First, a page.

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Advances in
eISSN: 2377-4290

Ophthalmology & Visual System

Opinion Volume 7 Issue 1

Pattern Laser Vs Laser Point to Point

Stersovsky Marcelo, Diamint DV , Pagano Boza C

CEMIR, Argentina

Correspondence: Stersovsky Marcelo, Honduras 5550 2, Tel +541144478591

Received: May 15, 2017 | Published: May 15, 2017

Citation: Sterzovsky M, Diamint DV, Boza PC (2017) Pattern Laser Vs Laser Point to Point. Adv Ophthalmol Vis Syst 7(1): 00205. DOI: 10.15406/aovs.2017.07.00205

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Diabetic retinopathy is one of the main causes of irreversible blindness in the world. Panphotocoagulation is the treatment of choice and has shown over the decades to reduce the incidence of blindness in these patients. However, when put into practice, these treatments are long, require several sessions, and are often painful for the patient. Technological advances have allowed the development of pattern laser, giving the possibility of performing a complete pan-photocoagulation in a single session and in half of the time. This article reviews some aspects of this treatment methodology compared to argon laser point to point.

Keywords: diabetic retinopathy, pan-photocoagulation, pattern laser, argon laser


Laser, along with surgery and injections of intravitreal substances, is one of the main treatments used in vitreoretinal-choroidal diseases. Within these, diabetic retinopathy and venous thrombosis are the 2 most frequent causes for which a patient may require a pan photocoagulation. This procedure consists of performing at least 1500 laser impacts outside the vascular arches. It is supported by many studies; some of them were published as long as 20 years ago, as for example the Diabetic Retinopathy Study. Thus, due to the high incidence of proliferative diabetic retinopathy and venous thrombosis, it is very common for the ophthalmologist treating these patients, usually the retinologist, to spend long periods of time so that the patients receive optimal treatment. However, since 2005 the laser in pattern is already an option. The mechanisms vary according to the brand, but ultimately the objective is that with a single shot, multiple impacts will be generated.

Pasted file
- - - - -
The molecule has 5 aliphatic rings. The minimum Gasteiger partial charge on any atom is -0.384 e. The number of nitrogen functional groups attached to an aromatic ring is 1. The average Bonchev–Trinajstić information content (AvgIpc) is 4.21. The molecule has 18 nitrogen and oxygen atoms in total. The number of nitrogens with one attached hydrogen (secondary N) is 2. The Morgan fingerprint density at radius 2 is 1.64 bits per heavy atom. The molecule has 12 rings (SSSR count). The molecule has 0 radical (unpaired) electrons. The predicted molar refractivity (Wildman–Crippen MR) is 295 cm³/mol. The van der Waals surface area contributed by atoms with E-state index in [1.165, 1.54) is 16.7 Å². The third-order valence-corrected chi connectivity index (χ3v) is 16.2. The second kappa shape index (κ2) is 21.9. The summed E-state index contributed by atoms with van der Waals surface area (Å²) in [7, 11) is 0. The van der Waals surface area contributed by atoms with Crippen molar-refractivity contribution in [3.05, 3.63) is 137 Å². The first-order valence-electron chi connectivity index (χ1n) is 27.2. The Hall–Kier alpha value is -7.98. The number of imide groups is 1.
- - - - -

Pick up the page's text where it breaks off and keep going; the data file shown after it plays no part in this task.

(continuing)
We must then have 3 considerations: 1- effectiveness, 2- adverse events and 3- comfort, both for the doctor and the patient. As for effectiveness, the bibliography is contradictory. A recent study1 in patients with proliferative diabetic retinopathy showed that the percentage of neovasal persistence with the laser in the pattern was 20% versus 2% with the argon laser, and in turn, the percentage of neovasal recurrence at 6 months was 67% for the standard laser versus 33% for the argon laser. On the other hand, 2 other studies, one of which also evaluated patients with proliferative diabetic retinopathy2 and another on retinopathy of prematurity,3 did not demonstrated differences between both types of laser treatments. Regarding the adverse events, none of the 3 previously mentioned studies found differences. Finally, comfort was one of the main differences. It often happens that when treating patients with retinopathy of prematuritytreatment time is a decisive factor. The treatment time in this case was 15 minutes for the standard laser versus 40 minutes for the argon laser.3 A similar difference was observed in cases of proliferative diabetic retinopathy.2 This can bring important benefits in completing a pan-photocoagulation with fewer sessions and/or a greater potential number of treatable patients per hour, thus reducing turnaround delays and health expenditures.


The laser pattern provides greater comfort for the patient and the physician, without major adverse events, but appears to be less effective than performing point-to-point burns with argon laser. Surely with the perfection of this technology, the day will come when we achieve a complete treatment with 1 or 2 impacts.


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©2017 Sterzovsky, et al. This is an open access article distributed under the terms of the, which permits unrestricted use, distribution, and build upon your work non-commercially.